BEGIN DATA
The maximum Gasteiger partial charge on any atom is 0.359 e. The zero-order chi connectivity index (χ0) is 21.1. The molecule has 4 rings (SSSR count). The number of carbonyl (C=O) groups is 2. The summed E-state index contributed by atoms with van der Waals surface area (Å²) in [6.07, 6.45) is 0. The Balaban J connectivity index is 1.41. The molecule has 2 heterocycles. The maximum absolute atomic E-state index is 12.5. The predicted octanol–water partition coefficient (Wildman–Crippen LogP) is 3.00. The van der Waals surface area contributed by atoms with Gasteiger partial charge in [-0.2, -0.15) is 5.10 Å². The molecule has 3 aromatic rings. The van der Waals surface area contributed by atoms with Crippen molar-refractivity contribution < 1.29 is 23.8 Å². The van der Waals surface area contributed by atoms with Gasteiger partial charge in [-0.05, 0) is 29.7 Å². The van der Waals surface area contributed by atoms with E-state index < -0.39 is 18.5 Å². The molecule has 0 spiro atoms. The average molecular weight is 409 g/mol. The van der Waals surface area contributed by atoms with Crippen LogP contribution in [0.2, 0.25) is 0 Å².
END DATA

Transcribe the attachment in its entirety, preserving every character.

The maximum Gasteiger partial charge on any atom is 0.359 e. The zero-order chi connectivity index (χ0) is 21.1. The molecule has 4 rings (SSSR count). The number of carbonyl (C=O) groups is 2. The summed E-state index contributed by atoms with van der Waals surface area (Å²) in [6.07, 6.45) is 0. The Balaban J connectivity index is 1.41. The molecule has 2 heterocycles. The maximum absolute atomic E-state index is 12.5. The predicted octanol–water partition coefficient (Wildman–Crippen LogP) is 3.00. The van der Waals surface area contributed by atoms with Gasteiger partial charge in [-0.2, -0.15) is 5.10 Å². The molecule has 3 aromatic rings. The van der Waals surface area contributed by atoms with Crippen molar-refractivity contribution < 1.29 is 23.8 Å². The van der Waals surface area contributed by atoms with Gasteiger partial charge in [-0.05, 0) is 29.7 Å². The van der Waals surface area contributed by atoms with E-state index < -0.39 is 18.5 Å². The molecule has 0 spiro atoms. The average molecular weight is 409 g/mol. The van der Waals surface area contributed by atoms with Crippen LogP contribution in [0.2, 0.25) is 0 Å².